What £100m means in Manchester

The two clubs baring Manchester in their name have both spent big this summer. But that is where the similarity ends. In the centre of Manchester, Pep Guardiola has spread his cash as he rebuilds and reimagines The Citizens style of play. Over in Trafford, their new man at the helm José Mourinho, also faces a reshaping job. But he has decided to take a big, singular gamble. There is a reason for these two differing approaches.

The irony of United being the club to break the world transfer record, when it was “City ruining football” with their accelerated growth period, won’t go unnoticed with football fans around the country. But the protracted Paul Pogba transfer is the peak of a continued period of United high-spending.

Moyes, Van Gaal, and now Mourinho, have all been supported by the Glazers in the transfer market.

The ethics of a £100m move have been widely discussed. Regardless of opinion, the truth is football’s finance has been heading this way for a long time. The new TV money should have found its way back to the pockets of fans but this was always going to be difficult when chairman saw it as a way to increase the ransoms on their top players.

Juventus have only done what Everton have been trying for the last two summers, and this despite the Goodson Park outfit benefitting from the increased TV revenue and a new, presumably richer, owner. The Italian club have a tighter budget, if they hadn’t broken the world record fee with United’s money, Real Madrid would have stepped in and come close.

What makes the move murkier for United, are the reports the Frenchman preferred a move to the Spanish giants. A few eyebrows must have been raised from Sir Alex Ferguson to Sir Bobby Charlton, when the realisation hit home that a player who left for a tribunal fee, looked to be returning, somewhat underwhelmed, for a world record fee.

The debate about whether he is worth the fee is null and void. The moment a club are willing to pay a price, that is the market value.

What the Pogba debacle does, is detract attention from United’s net summer spend. The positive press campaign focuses on four acquisitions, one of them Zlatan Ibrahimovic for absolutely nothing. A player of such quality on a free transfer is more than a bargain, the only doubts surround his ability to step up from the tamer French league to the tough English season at the age of 34.

The other half of Mourinho’s summer quartet are Henrikh Mkhitaryan and Eric Bailly. At a combined fee of £68m they are hardly cheap supplements to the lofty pursuit of Pogba.

This is where the Manchester divide became a chasm over the summer.

As it stands City, who admittedly are still seeking reinforcements, have spent £114m and recouped £10m. Both of those figures are set to rise, with the imbalance increasing on the expenditure side of the equation.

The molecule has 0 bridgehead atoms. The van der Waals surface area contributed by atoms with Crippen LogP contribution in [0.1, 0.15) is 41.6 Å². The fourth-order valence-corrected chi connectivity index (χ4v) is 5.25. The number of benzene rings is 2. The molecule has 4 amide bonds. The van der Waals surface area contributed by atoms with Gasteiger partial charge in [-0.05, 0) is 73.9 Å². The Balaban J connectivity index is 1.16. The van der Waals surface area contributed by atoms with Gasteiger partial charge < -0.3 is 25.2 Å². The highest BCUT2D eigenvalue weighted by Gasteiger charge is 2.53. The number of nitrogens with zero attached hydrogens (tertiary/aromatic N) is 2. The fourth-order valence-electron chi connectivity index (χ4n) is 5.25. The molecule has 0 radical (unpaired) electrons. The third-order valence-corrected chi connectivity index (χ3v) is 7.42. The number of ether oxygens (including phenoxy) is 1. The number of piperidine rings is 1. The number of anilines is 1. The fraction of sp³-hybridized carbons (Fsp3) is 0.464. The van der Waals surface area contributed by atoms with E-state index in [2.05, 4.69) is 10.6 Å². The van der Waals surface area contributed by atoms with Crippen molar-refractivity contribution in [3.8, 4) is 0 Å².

For the price of one Pogba, City have brought in six new faces and still have over £60m to go before equalling United’s outgoings. This is without acknowledging the offloading process City are going through which is trickling some cash back into the coffers.

The reason the alternative approaches are so glaring is because both clubs had the same problem: they need complete overhauls.

José Mourinho even commented lately that he needed twenty players to undo the damage inflicted from the Louis Van Gaal era, and that his approach differed so wildly, it would take many new faces to adjust the style.

So why place all his faith in one big summer signing?

Because he lacks a luxury only Pep Guardiola can boast in the modern world of football: time.

The Spaniard holds a major advantage over José and it isn’t a bigger cheque book or even a better youth system. It’s the lack of urgency for immediate results. The Etihad board didn’t allow the Pellegrini era end with a canter to then make a kneejerk reaction with their long-term managerial target.

Guardiola knows he can take his time developing new signings like Marlos Moreno without fearing the need for instant success. That’s not to say he can fail to achieve minimum targets. Champions League qualification is a must to the big clubs. But even failure to meet that wouldn’t necessarily cost Pep his job.

Mourinho is breathing the air of a different planet. He is a proven manager that suddenly has everything to prove. After the Chelsea sacking, he can’t afford a slow start, let alone a disappointing season. He didn’t have the support of the entire United board but he was seen as a necessary evil.

That conjoined dilemma of club and man brought them together. Now they face a future where development gives way to desperation in the transfer market.

Mourinho is in the casino, play for high stakes risks, and Pogba is one big throw of the dice.

His inner-city rival can smile and take cab journeys with fans instead. He has the time to send players like Zinchenko and Gabriel Jesus on loan, not worry about Ilkay Gündogan’s lengthy injury, or bend to transfer fee demands he feels excessive. And all the time he works the current crop – whom many now seek redemption – into his mould.

Leicester proved last year that money doesn’t guarantee success, this season Manchester will see if patience pays dividends.

Vardy right to remain but Kante Seen Chelsea Move Coming

Vardy right to remain but Kante Seen Chelsea Move Coming

N’Golo Kante has made a £30m switch to London club Chelsea, threatening the start of a break-up of Leicester’s title winning team. At first glance, it makes Jamie Vardy’s choice to reject an approach from Arsenal all the more puzzling. At the time it was believed this was made after consulting key members of The Foxes squad about their future plans. So what does it all really mean?